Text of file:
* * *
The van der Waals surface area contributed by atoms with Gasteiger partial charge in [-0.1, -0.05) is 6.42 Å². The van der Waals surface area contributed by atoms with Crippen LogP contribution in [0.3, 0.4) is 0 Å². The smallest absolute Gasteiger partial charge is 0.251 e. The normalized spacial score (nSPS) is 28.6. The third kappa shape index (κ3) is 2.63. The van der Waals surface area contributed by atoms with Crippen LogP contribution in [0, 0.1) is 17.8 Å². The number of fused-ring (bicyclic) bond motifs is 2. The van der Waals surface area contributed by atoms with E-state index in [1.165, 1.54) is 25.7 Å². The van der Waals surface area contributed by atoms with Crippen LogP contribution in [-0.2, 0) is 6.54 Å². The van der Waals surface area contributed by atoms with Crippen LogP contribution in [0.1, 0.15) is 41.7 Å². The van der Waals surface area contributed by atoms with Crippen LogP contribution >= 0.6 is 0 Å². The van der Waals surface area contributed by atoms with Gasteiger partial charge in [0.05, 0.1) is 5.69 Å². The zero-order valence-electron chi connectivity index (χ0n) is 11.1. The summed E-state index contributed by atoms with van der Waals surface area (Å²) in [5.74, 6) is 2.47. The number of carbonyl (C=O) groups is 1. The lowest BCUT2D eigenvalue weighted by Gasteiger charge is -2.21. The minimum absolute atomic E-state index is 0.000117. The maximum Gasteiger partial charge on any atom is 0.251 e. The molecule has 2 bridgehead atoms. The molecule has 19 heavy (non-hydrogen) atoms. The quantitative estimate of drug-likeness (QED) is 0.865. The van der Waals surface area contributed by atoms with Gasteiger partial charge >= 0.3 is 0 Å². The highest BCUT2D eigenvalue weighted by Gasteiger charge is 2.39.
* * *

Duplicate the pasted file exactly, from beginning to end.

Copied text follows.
The van der Waals surface area contributed by atoms with Gasteiger partial charge in [-0.1, -0.05) is 6.42 Å². The van der Waals surface area contributed by atoms with Crippen LogP contribution in [0.3, 0.4) is 0 Å². The smallest absolute Gasteiger partial charge is 0.251 e. The normalized spacial score (nSPS) is 28.6. The third kappa shape index (κ3) is 2.63. The van der Waals surface area contributed by atoms with Crippen LogP contribution in [0, 0.1) is 17.8 Å². The number of fused-ring (bicyclic) bond motifs is 2. The van der Waals surface area contributed by atoms with E-state index in [1.165, 1.54) is 25.7 Å². The van der Waals surface area contributed by atoms with Crippen LogP contribution in [-0.2, 0) is 6.54 Å². The van der Waals surface area contributed by atoms with Crippen LogP contribution in [0.1, 0.15) is 41.7 Å². The van der Waals surface area contributed by atoms with Crippen LogP contribution >= 0.6 is 0 Å². The van der Waals surface area contributed by atoms with Gasteiger partial charge in [0.05, 0.1) is 5.69 Å². The zero-order valence-electron chi connectivity index (χ0n) is 11.1. The summed E-state index contributed by atoms with van der Waals surface area (Å²) in [5.74, 6) is 2.47. The number of carbonyl (C=O) groups is 1. The lowest BCUT2D eigenvalue weighted by Gasteiger charge is -2.21. The minimum absolute atomic E-state index is 0.000117. The maximum Gasteiger partial charge on any atom is 0.251 e. The molecule has 2 bridgehead atoms. The molecule has 19 heavy (non-hydrogen) atoms. The quantitative estimate of drug-likeness (QED) is 0.865. The van der Waals surface area contributed by atoms with Gasteiger partial charge >= 0.3 is 0 Å². The highest BCUT2D eigenvalue weighted by Gasteiger charge is 2.39.